MR. TONER: Well, again, I think our view is that this has paid dividends and will continue to pay dividends. And again, this is assistance that is in both Pakistan’s long-term interest as well as the United States’ national interests and security interests. We believe it is a vital cooperation. As I said, we have shared goals. We are both affected by the scourge of extremism. The vast majority of al-Qaida and bin Ladin’s victims were Muslim. Pakistan has suffered grievous losses from al-Qaida attacks. So we believe that this is a shared struggle. We’re continuing to work with them. We, again, may not see eye to eye on how to approach every issue, but we’re going to continue to work with Pakistan and we believe it’s in the best interest of our nation to do so.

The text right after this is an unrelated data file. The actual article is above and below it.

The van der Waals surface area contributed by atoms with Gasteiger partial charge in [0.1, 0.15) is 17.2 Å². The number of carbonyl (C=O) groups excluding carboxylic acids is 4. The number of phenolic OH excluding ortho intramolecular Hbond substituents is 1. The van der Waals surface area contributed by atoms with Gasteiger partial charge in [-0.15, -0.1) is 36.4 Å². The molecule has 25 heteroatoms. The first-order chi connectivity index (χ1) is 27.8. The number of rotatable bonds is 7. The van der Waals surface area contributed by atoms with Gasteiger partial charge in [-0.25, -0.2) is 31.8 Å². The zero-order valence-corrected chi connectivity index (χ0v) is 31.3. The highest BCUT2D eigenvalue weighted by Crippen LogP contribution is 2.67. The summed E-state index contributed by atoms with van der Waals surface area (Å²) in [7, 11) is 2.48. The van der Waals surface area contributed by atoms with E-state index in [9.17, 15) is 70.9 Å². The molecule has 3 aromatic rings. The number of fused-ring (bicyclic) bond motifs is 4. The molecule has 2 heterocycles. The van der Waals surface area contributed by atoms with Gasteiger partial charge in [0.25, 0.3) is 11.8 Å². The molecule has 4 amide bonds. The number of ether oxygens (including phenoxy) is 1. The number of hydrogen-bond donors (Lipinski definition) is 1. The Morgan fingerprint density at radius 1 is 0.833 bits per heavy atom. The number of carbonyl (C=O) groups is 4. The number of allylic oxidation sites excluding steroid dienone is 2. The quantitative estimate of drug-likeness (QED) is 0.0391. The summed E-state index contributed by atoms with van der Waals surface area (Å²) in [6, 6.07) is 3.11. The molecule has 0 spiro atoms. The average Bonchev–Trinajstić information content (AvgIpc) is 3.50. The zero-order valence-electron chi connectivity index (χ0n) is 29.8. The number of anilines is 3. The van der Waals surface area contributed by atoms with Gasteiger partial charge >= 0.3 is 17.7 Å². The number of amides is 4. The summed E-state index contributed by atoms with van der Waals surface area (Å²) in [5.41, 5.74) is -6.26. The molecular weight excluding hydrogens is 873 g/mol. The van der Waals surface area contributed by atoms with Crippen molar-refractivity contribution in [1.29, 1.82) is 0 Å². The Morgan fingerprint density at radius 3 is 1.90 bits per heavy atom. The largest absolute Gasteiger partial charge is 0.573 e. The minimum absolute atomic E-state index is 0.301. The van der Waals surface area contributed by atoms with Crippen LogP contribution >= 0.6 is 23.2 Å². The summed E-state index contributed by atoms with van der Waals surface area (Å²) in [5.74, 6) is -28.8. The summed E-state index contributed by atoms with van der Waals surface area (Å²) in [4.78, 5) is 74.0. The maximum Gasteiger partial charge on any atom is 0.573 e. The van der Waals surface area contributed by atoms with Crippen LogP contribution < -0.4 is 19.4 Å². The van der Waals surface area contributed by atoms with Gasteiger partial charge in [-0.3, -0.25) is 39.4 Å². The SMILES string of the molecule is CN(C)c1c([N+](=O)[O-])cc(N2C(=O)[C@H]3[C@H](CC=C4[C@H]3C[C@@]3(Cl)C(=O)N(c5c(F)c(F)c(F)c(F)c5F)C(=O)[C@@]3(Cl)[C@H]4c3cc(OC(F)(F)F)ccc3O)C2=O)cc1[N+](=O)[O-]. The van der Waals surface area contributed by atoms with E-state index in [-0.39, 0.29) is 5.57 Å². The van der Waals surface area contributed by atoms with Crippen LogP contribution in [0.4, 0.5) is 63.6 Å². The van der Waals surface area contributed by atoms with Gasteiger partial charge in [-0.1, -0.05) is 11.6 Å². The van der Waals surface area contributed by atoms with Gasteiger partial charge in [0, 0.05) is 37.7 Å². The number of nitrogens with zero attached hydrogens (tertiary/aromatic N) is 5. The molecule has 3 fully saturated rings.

QUESTION: So are you saying that regardless of what you find out about a potential support system, you’re still going to pump aid into Pakistan?
MR. TONER: Look, again, we’re – you’re trying to get me to go down a road that I don’t want to go down, and I don’t think I should go down, which is you’re – Goyal is also speculating on this. We – it has raised questions indeed, and those questions are being raised with Pakistan, with the Pakistani authorities going forward. But at this point, we believe that our assistance is still vital.
QUESTION: Right. But the question --
QUESTION: Aid is not --
QUESTION: Forget about going down the road that you don’t want to go down. Have you told the Pakistanis the problems that you – that you, the Administration – is going to face on the Hill in trying to get more money?
MR. TONER: I think --
QUESTION: Or should they just know?
MR. TONER: Well, I mean, I think it’s --
QUESTION: It should be self-evident to them?
MR. TONER: Well, their ambassador --